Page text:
Advertisement

Making Urban Land Markets Work Better in South African Cities and Towns: Arguing the Basis for Access by the Poor

  • Mark Napier

Abstract

Despite a formidable land administration system and a strong land rights base, South African cities and towns continue to manifest the historical inequality of class and race in their spatial patterns of land use and ownership. This is reflected in, and reinforced by, unequal access to markets in land, housing, property in general, and development and use rights. This chapter discusses, at least in notional terms, in what balance market distortions and failures are to blame for the fact that the majority of the poor remain dislocated to the periurban fringes of cities and towns. It also addresses why it makes sense to open up access to well-located land through the market and government allocation.

Keywords

Informal Settlement Land Market State Allocation Market Distortion South African City 
These keywords were added by machine and not by the authors. This process is experimental and the keywords may be updated as the learning algorithm improves.

Preview

Unable to display preview. Download preview PDF.

Unable to display preview. Download preview PDF.

References

  1. Banking Association of South Africa. (2005a). Research into housing supply and functioning markets: Research, findings and conclusions. Report prepared by Settlement Dynamics Project Shop and Matthew Nell & Associates, Johannesburg.Google Scholar
  2. Banking Association of South Africa. (2005b). Research into housing supply and functioning markets: Resource report 7—Secondary markets. Report prepared by Settlement Dynamics Project Shop and Matthew Nell & Associates, Johannesburg.Google Scholar
  3. Biermann, S. (2006). A sustainable livelihood cost-benefit model to enhance the understanding of the dynamics between low income housing and location. Town and Regional Planning, December, 1–24. http://www.hdl.handle.net/10204/833
  4. Bobo, L., & Zubrinsky, C. L. (1996). Attitudes on residential integration: Perceived status differences, mere in-group preference, or racial prejudice? Social Forces, 74(3), 883–909.CrossRefGoogle Scholar
  5. Brown-Luthango, M. (2006). Capturing unearned value/leakages to assist markets to work for the poor. Paper commissioned by Urban LandMark. Accessed March 10, 2007, from http://www.urbanlandmark.org.za/archive.html
  6. Centre for Development Enterprise. (2005). Land reform in South Africa: A 21st century perspective. Research Report 14. Johannesburg: Author.Google Scholar
  7. Charlton, S. (2006). Making urban land markets work for the poor: Synthesis paper. Paper commissioned by Urban LandMark. Accessed March 10, 2007, from http://www.urbanlandmark.org.za/archive.html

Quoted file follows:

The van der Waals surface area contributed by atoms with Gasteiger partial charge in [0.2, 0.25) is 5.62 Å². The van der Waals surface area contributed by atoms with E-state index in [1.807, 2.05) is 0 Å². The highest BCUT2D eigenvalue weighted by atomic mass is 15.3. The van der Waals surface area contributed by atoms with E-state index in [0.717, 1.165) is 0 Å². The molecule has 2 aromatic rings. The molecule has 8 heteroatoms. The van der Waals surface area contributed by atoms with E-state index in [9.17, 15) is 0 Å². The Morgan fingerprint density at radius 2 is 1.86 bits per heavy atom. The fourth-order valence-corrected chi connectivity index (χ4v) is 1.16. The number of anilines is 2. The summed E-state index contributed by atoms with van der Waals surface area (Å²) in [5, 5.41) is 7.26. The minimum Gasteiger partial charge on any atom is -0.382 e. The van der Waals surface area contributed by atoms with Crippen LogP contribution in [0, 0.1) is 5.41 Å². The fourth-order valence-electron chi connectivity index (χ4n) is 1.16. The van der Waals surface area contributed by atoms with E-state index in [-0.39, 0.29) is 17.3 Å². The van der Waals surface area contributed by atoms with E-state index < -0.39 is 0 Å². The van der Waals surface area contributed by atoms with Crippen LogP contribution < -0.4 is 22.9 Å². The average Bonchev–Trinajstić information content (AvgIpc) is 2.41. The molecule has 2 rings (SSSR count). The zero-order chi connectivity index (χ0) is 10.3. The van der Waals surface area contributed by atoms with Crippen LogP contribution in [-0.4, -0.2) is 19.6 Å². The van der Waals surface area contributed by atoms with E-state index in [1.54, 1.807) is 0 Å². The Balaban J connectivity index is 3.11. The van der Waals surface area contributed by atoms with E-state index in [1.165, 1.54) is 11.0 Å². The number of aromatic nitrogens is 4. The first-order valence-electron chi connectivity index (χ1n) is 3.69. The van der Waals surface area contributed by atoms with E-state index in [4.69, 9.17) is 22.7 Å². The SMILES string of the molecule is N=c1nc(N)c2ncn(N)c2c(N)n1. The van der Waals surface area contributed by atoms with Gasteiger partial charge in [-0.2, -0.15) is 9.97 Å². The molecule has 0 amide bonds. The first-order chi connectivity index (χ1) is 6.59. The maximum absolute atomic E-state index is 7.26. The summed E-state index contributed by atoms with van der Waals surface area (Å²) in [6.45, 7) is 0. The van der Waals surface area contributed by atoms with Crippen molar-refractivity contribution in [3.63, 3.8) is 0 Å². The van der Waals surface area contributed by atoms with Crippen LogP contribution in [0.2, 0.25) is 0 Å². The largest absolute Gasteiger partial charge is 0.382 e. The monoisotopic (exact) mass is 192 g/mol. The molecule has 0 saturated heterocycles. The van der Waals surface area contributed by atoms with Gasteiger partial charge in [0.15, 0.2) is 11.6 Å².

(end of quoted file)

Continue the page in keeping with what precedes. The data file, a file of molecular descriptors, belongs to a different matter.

8. Colnot, S. (2003). There shall be houses and security for all. Master’s thesis, Delft University of Technology.Google Scholar
  9. Cross, C. (2006). Attacking urban poverty with housing: Toward more effective land markets. Paper commissioned by Urban LandMark. Accessed March 10, 2007, from http://www.urbanlandmark.org.za/archive.html
  10. Datta, K., & Jones, G. (2001). Housing and finance in developing countries: Invisible issues on research and policy agendas. Habitat International, 25(3), 333–357.CrossRefGoogle Scholar
  11. de Soto, H. (2000). The mystery of capital: Why capitalism triumphs in the West and fails everywhere else. London: Black Swan.Google Scholar
  12. Dean, W. (1971). Latifundia and land policy in nineteenth-century Brazil. Hispanic American Historical Review, 51(4), 606–625.CrossRefGoogle Scholar
  13. Dewar, D., & Uytenbogaardt, R. (1991). South African cities: A manifesto for change. Cape Town: Urban Problems Research Unit; Urban Foundation.Google Scholar
  14. DFID (U.K. Department for International Development). (2005, February). Making market systems work better for the poor (M4P): An introduction to the concept. Discussion paper prepared for Asian Development Bank and DFID learning event, Manila.Google Scholar
  15. Dowall, D. E. (1993, May). The role and function of urban land markets in market economies. Paper presented at the Ministry of Construction and Architecture, State Committee on Land Resources, and U.S. Agency for International Development workshop on privatization of land in Ukraine, Kiev.Google Scholar
  16. EProp. (2006). Sapoa to put figure on low-cost housing ratio. Accessed September 20, 2006, from http://www.eprop.co.za/news/article.aspx?idArticle=7842
  17. EProp. (2007). Council “undersold land by millions.” Accessed February 16, 2007, from http://www.eprop.co.za/news/article.aspx?idArticle=8451